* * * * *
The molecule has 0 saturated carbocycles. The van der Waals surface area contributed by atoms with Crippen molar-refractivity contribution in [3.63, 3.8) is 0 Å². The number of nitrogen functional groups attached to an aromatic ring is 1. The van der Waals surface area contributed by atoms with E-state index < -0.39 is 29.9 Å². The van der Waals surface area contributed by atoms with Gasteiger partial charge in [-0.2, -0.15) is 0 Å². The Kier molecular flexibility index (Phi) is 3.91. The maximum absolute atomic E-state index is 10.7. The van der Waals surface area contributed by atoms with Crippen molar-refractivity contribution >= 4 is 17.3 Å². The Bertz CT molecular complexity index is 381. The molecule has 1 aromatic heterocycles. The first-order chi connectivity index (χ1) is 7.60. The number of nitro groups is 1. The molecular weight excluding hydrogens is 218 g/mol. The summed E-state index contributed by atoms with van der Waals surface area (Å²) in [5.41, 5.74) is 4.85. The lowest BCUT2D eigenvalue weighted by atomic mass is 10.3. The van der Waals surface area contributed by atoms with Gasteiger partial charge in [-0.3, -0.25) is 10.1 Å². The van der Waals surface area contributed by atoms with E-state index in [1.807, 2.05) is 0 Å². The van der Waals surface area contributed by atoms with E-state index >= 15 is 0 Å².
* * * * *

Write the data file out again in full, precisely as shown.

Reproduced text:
The molecule has 0 saturated carbocycles. The van der Waals surface area contributed by atoms with Crippen molar-refractivity contribution in [3.63, 3.8) is 0 Å². The number of nitrogen functional groups attached to an aromatic ring is 1. The van der Waals surface area contributed by atoms with E-state index < -0.39 is 29.9 Å². The van der Waals surface area contributed by atoms with Gasteiger partial charge in [-0.2, -0.15) is 0 Å². The Kier molecular flexibility index (Phi) is 3.91. The maximum absolute atomic E-state index is 10.7. The van der Waals surface area contributed by atoms with Crippen molar-refractivity contribution >= 4 is 17.3 Å². The Bertz CT molecular complexity index is 381. The molecule has 1 aromatic heterocycles. The first-order chi connectivity index (χ1) is 7.60. The number of nitro groups is 1. The molecular weight excluding hydrogens is 218 g/mol. The summed E-state index contributed by atoms with van der Waals surface area (Å²) in [5.41, 5.74) is 4.85. The lowest BCUT2D eigenvalue weighted by atomic mass is 10.3. The van der Waals surface area contributed by atoms with Gasteiger partial charge in [-0.3, -0.25) is 10.1 Å². The van der Waals surface area contributed by atoms with E-state index in [1.807, 2.05) is 0 Å². The van der Waals surface area contributed by atoms with E-state index >= 15 is 0 Å².